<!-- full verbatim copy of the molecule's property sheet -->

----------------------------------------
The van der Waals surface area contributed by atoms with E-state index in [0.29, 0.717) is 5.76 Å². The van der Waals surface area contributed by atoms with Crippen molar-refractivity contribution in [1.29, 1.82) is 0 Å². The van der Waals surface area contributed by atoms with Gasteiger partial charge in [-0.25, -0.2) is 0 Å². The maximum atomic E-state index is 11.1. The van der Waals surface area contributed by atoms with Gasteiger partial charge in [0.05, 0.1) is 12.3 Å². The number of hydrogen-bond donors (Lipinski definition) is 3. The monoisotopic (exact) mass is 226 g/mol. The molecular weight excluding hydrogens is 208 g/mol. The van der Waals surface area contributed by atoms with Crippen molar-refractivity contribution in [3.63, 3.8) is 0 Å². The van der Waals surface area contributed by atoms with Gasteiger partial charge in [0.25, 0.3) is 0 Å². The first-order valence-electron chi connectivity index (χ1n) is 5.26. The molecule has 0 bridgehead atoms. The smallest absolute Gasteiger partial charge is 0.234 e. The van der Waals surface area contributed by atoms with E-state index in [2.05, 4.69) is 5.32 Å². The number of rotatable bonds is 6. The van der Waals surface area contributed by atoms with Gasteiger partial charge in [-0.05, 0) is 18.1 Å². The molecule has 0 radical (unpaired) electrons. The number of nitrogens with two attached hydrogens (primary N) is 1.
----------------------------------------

The van der Waals surface area contributed by atoms with E-state index in [0.29, 0.717) is 5.76 Å². The van der Waals surface area contributed by atoms with Crippen molar-refractivity contribution in [1.29, 1.82) is 0 Å². The van der Waals surface area contributed by atoms with Gasteiger partial charge in [-0.25, -0.2) is 0 Å². The maximum atomic E-state index is 11.1. The van der Waals surface area contributed by atoms with Gasteiger partial charge in [0.05, 0.1) is 12.3 Å². The number of hydrogen-bond donors (Lipinski definition) is 3. The monoisotopic (exact) mass is 226 g/mol. The molecular weight excluding hydrogens is 208 g/mol. The van der Waals surface area contributed by atoms with Crippen molar-refractivity contribution in [3.63, 3.8) is 0 Å². The van der Waals surface area contributed by atoms with Gasteiger partial charge in [0.25, 0.3) is 0 Å². The first-order valence-electron chi connectivity index (χ1n) is 5.26. The molecule has 0 bridgehead atoms. The smallest absolute Gasteiger partial charge is 0.234 e. The van der Waals surface area contributed by atoms with E-state index in [2.05, 4.69) is 5.32 Å². The number of rotatable bonds is 6. The van der Waals surface area contributed by atoms with Gasteiger partial charge in [-0.05, 0) is 18.1 Å². The molecule has 0 radical (unpaired) electrons. The number of nitrogens with two attached hydrogens (primary N) is 1.